Cyber Smart Week – Cyber Up with CERT NZ Robots roaming your screens? It must be Cyber Smart Week! This is when CERT NZ’s bubbly band of bots come out of hibernation and share important messages to help us all keep secure online. And they’re urging all New Zealanders– including, you – to Cyber Up. Cyber security threats are on the rise and anyone can be a target. It may come as a surprise, but your personal and financial information is highly valuable to attackers. So it’s worth putting some simple steps in place to defend against them. The good news is, it’s easy to do! So UP your online defences and keep attackers out by taking these four simple steps:
Upsizing your passwords is one of the best ways to protect yourself online. Long and strong passwords are much harder for attackers to crack. We recommend creating a passphrase, that’s a string of four or more words as it’s easier to remember and is stronger than a random mix of letters, numbers and symbols. It’s also important to use different passwords on each account. If an attacker gets hold of one of your passwords, they can’t get access to all of your other accounts. It also means you only have to change the password for that one account.
Upgrading to two-factor authentication (2FA) adds another layer of security to your accounts. It’s a simple extra step after you log in, like using your thumb print or entering a code from an app.
You can enable 2FA on most of your online accounts, and your devices. You’ll usually find the option to turn it on in the privacy settings
Check out CERT NZ’s guide for turning on 2FA
Uphold your privacy and keep a check on what information you’re sharing online, and who you’re sharing it with. We’re so used to sharing things online that we don’t always think about how it affects our privacy. Check that the privacy settings on your social media accounts are set to ‘Friends Only’ so only those you know can see what you’re up to. And when signing up for a new online account, just provide the information that the account requires to be functional for you. Do they really need to know your middle name and phone number? The information you share could enable attackers to impersonate you online or even try to steal your identity. Check out CERT NZ’s guide to protecting your privacy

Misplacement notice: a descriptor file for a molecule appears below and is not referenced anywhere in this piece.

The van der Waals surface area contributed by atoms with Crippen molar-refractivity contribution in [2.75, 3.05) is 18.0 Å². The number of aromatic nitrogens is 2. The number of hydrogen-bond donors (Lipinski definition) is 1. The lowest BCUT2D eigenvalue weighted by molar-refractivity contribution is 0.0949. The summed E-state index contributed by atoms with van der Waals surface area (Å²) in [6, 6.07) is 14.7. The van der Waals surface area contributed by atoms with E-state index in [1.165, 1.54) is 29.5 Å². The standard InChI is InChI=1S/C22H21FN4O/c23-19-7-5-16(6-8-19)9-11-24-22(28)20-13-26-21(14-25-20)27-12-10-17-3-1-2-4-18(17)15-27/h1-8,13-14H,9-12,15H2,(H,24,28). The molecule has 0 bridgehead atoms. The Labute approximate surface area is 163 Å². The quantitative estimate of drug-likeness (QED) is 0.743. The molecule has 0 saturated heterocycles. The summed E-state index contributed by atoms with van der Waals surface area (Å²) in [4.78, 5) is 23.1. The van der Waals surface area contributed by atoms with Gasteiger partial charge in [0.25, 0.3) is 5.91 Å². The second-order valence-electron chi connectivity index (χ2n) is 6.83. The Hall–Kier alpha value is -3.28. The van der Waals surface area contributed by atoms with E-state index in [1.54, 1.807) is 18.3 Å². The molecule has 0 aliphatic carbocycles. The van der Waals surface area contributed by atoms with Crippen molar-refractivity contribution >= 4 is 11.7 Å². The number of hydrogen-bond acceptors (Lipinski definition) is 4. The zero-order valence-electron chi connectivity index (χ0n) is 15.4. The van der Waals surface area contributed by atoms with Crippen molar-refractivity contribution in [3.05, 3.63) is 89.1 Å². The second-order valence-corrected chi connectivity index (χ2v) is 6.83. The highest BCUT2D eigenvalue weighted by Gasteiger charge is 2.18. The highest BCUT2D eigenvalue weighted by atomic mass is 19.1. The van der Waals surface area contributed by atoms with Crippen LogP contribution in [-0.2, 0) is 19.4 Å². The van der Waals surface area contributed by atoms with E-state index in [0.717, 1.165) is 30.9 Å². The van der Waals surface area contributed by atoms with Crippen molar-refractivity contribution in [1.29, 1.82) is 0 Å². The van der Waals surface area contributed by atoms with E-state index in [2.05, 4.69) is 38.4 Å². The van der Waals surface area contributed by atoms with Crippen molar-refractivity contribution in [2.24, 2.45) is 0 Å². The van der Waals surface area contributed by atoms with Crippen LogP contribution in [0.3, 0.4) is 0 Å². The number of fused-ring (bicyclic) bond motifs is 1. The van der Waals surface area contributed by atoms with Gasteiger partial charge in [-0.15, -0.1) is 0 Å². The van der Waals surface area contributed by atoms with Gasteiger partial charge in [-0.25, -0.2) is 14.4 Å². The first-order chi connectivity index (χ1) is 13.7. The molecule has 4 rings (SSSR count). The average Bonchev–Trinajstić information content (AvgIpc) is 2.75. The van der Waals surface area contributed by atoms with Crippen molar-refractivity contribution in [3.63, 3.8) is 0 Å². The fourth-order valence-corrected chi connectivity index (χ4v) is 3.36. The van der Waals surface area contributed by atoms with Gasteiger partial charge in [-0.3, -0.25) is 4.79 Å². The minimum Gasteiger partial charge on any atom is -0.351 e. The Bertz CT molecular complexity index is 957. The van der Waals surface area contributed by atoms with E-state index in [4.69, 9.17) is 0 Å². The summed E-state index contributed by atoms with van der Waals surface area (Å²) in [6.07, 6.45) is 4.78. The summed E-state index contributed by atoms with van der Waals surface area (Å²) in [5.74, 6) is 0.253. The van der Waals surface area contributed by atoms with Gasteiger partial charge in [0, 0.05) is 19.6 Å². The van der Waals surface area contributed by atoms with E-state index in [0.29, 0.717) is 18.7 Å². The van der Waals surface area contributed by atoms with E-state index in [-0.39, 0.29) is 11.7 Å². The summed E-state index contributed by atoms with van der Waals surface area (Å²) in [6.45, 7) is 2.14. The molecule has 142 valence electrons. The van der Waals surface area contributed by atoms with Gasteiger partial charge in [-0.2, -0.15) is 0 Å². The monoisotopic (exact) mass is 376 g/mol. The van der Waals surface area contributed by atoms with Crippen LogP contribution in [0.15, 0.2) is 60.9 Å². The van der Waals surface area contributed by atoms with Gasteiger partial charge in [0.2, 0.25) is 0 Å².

When you’re alerted to an update for your device, don’t ignore it — install it as soon as possible. As well as adding new features, updates keep bugs and viruses out and fix security risks that attackers can use to gain access to your information. Try setting updates to take place automatically whenever a new version is available. That way, you don’t have to think about it! Check out CERT NZ’s guide for keeping apps and devices up-to-date
If you, or someone you know, experiences a cyber security incident, report it to CERT NZ. They’re here to help New Zealanders protect and recover from cyber security threats and incidents. Report an issue www.cert.govt.nz/report
Did you known that phishing is the number 1 threat to most businesses and these attacks are becoming increasingly sophisticated? Social engineering targets the human factor of a system and attempts to coerce or trick people into performing actions that could compromise themselves and your business. Using phishing simulation training is a great way to raise awareness about these type of email threats by sending mock phishing emails to your workforce to help them spot the fakes and recognize suspicious requests, just in case they manage to slip through other protective measures like security gateways. The results will highlight key risks and give you focus for future training events. Sharing the results with your staff to let them know how they're performing against their co-workers and will inspire them to become more diligent.
Why not create a competition between teams or staff and have the winners rewarded for their efforts? Incentivized training can be a great way to get your workforce engaged in cyber security training. There are many options that could include online training platforms, a cyber security workshop or a daily quiz.
Adding posters to commonly used areas and throughout the workplace puts cyber security concepts right in front of your teams noses. Making them bright and attractive helps to garner more attention. You could devise a daily email for Cyber Smart Week with a tip on how to improve cyber security, increasing the likelihood of these messages being seen by your team. You could even go as far as to change the backgrounds on company owned devices to display a cyber security message.
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